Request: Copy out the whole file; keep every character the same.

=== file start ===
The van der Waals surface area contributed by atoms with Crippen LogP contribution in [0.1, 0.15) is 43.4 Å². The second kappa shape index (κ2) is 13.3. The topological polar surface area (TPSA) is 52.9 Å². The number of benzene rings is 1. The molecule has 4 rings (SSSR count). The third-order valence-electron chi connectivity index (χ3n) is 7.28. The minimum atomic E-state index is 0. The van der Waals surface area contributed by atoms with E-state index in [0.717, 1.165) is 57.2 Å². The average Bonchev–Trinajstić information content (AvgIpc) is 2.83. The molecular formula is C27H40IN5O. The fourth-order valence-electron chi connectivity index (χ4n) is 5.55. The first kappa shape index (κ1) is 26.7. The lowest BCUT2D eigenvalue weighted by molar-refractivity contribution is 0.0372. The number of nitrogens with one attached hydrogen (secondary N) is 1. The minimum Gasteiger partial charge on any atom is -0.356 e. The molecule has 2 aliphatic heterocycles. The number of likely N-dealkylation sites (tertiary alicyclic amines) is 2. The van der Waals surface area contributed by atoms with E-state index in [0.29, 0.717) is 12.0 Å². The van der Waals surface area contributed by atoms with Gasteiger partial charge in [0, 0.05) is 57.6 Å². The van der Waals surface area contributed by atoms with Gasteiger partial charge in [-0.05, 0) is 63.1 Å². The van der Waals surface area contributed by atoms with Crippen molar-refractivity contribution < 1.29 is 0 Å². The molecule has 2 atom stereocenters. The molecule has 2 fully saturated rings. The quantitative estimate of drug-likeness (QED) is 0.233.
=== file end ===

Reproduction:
The van der Waals surface area contributed by atoms with Crippen LogP contribution in [0.1, 0.15) is 43.4 Å². The second kappa shape index (κ2) is 13.3. The topological polar surface area (TPSA) is 52.9 Å². The number of benzene rings is 1. The molecule has 4 rings (SSSR count). The third-order valence-electron chi connectivity index (χ3n) is 7.28. The minimum atomic E-state index is 0. The van der Waals surface area contributed by atoms with E-state index in [0.717, 1.165) is 57.2 Å². The average Bonchev–Trinajstić information content (AvgIpc) is 2.83. The molecular formula is C27H40IN5O. The fourth-order valence-electron chi connectivity index (χ4n) is 5.55. The first kappa shape index (κ1) is 26.7. The lowest BCUT2D eigenvalue weighted by molar-refractivity contribution is 0.0372. The number of nitrogens with one attached hydrogen (secondary N) is 1. The minimum Gasteiger partial charge on any atom is -0.356 e. The molecule has 2 aliphatic heterocycles. The number of likely N-dealkylation sites (tertiary alicyclic amines) is 2. The van der Waals surface area contributed by atoms with E-state index in [0.29, 0.717) is 12.0 Å². The van der Waals surface area contributed by atoms with Gasteiger partial charge in [0, 0.05) is 57.6 Å². The van der Waals surface area contributed by atoms with Gasteiger partial charge in [-0.05, 0) is 63.1 Å². The van der Waals surface area contributed by atoms with Crippen molar-refractivity contribution < 1.29 is 0 Å². The molecule has 2 atom stereocenters. The molecule has 2 fully saturated rings. The quantitative estimate of drug-likeness (QED) is 0.233.